Wednesday, October 6, 2004
Van de Kamp Names Public Members to Co-Chair State Bar Board Committees
By DAVID WATSON, Staff Writer
Incoming State Bar President John K. Van de Kamp, who will be sworn in Saturday in Monterey, has departed from recent practice by naming co-chairs to lead three Board of Governors committees.
In another departure, those appointments—which technically are only recommendations to the board—include two non-attorney board members. Traditionally only elected attorney members of the board in the final year of their three-year terms have headed committees.
The appointments are not expected to be controversial, and will become final if approved by the board at its organizational meeting as the State Bar convention, which opens tomorrow, winds down Sunday morning.
A shift in the traditional pattern of committee chair appointments was guaranteed when the board, at its September meeting in Fresno, voted to consolidate its Stakeholder Relations Committee with its Volunteer Involvement Committee. That left only four committees—Planning, Program Development, and Budget, or PPDB; Member Oversight, or MOC; Regulation, Admission, and Discipline, or RAD; and the combined committee—to provide leadership roles for five third-year attorney board members.
A fifth committee, called Board Operations, is chaired by the president.
California’s 58 counties are divided into nine districts, with lawyers in each district electing between one and five board members. Only District 7, which consists of Los Angeles County, elects more than two members.
Elections are cycled so that five of the 15 elected attorney members are chosen each year, and the committee structure had been geared to provide each with an opportunity to lead a panel, at least in part as a means of establishing credentials to run for State Bar president.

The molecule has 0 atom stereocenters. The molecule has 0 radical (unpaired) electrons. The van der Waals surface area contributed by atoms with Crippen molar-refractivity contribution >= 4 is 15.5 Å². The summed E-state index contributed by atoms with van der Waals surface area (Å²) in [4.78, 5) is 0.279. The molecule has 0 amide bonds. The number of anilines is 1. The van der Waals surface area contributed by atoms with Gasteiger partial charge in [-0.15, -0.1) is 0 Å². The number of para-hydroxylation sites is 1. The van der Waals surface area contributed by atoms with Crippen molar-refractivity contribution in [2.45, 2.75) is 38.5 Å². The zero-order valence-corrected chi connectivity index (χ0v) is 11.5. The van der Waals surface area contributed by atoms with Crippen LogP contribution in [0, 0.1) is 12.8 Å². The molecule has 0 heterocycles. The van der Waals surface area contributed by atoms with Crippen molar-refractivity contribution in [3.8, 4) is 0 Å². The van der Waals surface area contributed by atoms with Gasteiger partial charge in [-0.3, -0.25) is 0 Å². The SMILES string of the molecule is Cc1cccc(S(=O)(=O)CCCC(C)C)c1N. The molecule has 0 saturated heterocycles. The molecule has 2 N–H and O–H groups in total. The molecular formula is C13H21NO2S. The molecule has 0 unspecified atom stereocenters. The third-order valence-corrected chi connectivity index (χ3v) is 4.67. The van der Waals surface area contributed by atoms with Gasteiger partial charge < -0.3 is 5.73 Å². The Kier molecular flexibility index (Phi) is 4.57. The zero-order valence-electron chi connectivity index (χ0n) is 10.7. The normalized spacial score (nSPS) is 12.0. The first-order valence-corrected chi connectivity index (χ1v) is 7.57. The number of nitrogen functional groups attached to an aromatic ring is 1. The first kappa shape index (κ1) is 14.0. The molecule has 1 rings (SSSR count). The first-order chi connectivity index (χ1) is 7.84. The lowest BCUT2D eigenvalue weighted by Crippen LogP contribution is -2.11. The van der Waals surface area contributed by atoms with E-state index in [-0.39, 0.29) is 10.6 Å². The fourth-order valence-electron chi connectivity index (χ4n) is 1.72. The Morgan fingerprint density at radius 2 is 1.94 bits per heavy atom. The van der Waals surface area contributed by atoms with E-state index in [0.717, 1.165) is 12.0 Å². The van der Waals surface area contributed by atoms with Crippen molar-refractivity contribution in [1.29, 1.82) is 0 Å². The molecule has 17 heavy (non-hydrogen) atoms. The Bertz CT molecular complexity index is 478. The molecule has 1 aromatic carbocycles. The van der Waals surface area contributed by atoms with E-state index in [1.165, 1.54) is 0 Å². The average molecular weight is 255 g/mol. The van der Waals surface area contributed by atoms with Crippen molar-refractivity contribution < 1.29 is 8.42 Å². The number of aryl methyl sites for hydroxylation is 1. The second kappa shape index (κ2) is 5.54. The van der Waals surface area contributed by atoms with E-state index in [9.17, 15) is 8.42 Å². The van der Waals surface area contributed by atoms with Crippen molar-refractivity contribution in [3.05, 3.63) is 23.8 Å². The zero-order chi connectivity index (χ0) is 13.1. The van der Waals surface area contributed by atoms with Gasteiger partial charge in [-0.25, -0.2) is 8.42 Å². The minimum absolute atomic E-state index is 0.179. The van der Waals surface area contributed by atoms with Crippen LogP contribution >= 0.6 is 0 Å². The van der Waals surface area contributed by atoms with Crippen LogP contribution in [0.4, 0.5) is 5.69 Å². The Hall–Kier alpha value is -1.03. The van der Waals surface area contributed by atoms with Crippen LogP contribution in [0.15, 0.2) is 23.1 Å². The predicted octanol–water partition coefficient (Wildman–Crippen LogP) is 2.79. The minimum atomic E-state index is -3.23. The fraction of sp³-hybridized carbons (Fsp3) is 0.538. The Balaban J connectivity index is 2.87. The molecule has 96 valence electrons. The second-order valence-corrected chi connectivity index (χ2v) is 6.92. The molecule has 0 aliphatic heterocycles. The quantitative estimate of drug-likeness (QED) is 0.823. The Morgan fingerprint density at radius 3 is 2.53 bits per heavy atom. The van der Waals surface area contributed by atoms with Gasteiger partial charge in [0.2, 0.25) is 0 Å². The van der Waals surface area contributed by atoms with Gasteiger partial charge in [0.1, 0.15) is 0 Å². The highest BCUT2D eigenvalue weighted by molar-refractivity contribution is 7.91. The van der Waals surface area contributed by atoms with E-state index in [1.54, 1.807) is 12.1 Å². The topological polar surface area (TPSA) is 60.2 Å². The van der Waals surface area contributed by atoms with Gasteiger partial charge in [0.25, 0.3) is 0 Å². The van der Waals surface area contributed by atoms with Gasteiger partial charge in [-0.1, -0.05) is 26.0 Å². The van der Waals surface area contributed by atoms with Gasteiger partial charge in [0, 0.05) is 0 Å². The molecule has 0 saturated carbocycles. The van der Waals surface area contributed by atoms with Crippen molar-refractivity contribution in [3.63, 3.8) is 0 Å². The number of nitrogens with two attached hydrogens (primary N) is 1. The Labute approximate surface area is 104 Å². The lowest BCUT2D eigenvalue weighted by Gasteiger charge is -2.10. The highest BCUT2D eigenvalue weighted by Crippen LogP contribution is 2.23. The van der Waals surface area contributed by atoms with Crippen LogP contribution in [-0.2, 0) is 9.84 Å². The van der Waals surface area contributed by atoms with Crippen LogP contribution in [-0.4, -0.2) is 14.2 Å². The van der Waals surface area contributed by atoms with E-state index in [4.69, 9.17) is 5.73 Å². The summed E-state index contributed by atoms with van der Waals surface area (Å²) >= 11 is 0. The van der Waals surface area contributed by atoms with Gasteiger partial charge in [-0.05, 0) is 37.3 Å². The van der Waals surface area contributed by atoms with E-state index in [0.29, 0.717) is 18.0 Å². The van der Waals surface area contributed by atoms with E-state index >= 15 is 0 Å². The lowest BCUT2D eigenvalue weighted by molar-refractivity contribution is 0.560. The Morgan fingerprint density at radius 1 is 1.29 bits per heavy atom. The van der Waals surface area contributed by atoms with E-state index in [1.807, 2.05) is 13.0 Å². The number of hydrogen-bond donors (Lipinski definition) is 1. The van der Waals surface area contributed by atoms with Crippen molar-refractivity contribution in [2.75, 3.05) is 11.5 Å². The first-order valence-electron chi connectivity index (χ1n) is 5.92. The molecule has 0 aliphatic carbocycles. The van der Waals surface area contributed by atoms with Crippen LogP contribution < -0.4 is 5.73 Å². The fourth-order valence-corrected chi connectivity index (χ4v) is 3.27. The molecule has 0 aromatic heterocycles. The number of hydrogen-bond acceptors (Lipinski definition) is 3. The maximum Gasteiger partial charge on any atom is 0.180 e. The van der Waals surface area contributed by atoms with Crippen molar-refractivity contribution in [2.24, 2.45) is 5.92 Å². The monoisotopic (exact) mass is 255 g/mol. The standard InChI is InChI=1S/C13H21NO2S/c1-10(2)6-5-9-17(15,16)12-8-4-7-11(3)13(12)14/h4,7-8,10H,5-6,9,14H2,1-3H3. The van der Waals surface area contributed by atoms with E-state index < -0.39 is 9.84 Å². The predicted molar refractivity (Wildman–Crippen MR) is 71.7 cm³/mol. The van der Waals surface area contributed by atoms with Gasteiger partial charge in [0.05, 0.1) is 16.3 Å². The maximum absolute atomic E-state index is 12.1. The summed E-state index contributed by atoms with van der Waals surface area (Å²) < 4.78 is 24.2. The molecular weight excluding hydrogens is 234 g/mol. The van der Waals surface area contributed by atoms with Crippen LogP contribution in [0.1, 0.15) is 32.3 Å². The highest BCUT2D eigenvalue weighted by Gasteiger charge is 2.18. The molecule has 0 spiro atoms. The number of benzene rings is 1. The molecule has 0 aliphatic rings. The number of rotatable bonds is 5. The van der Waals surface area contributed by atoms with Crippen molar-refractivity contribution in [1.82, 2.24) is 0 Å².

Van de Kamp, a former state attorney general, resolved the shortage of leadership spots resulting from the committee merger by appointing two third-year attorney members to co-chair RAD. Los Angeles Deputy District Attorney Steven J. Ipsen is slated to share that role with Joel S. Miliband of Rus Miliband & Smith in Irvine.
But Van de Kamp went further, naming non-lawyer or “public” members of the board to co-chair MOC and the combined committee, which retains the title of Stakeholder Relations or SRC. Four of the board’s six public members are appointed by the governor, with one each being appointed by the Senate Rules Committee and the speaker of the Assembly.
Riverside educator Janet Green will co-chair MOC with attorney member Roderick A. McLeod of Jones Day in San Francisco. Public member John N. Snetsinger, a history professor at Cal Poly San Luis Obispo, will share leadership of SRC with District 7 member David M. Marcus of the Century City office of Marcus, Watanabe, Snyder & Dave.
Of the third-year elected members, only James O. Heiting of Heiting & Irwin in Riverside will lead a committee alone. Heiting will chair PPBD.
Van de Kamp also named the members of the committees, with most of the junior board members serving on two committees. District 7’s sole second-year member, former Los Angeles Municipal Court Judge Sheldon H. Sloan, was named to SRC and RAD.
Both of District 7’s first-year members, whose terms of office begin at the end of the Monterey convention, were tapped to serve on RAD and MOC. The two, MetNews Co-Publisher Jo-Ann W. Grace and Deputy Public Defender Marguerite D. Downing, were elected to the board in mail balloting which ended June 30.
Marcus commented yesterday that Van de Kamp appeared to have given “a lot of thought to what would be the best way to handle things in light of the fact that they cut the committee structure down from five to four.”
He called the addition of public members as committee co-chairs a “very good innovation,” and said he looks forward to working with Snetsinger.
Marcus discounted speculation that Heiting’s position as the sole chair of the influential PPDB panel will give him an advantage when Van de Kamp’s successor is chosen by the board members next year, though he agreed Heiting will probably be a candidate. This year four of the five third-year elected members competed for the post.
Though Van de Kamp served as RAD chair, his two predecessors came to the presidency from PPDB.
“I certainly don’t think it’s an attempt to groom an heir apparent,” Marcus declared, suggesting that election as president depends less on what committee a candidate chaired than on who has the “closest working relations with the greatest number of people on the board.”
Heiting, he noted, has served on PPDB during his first two years on the board.
“I don’t think that being the planning chair necessarily helps you,” Marcus said.
Copyright 2004, Metropolitan News Company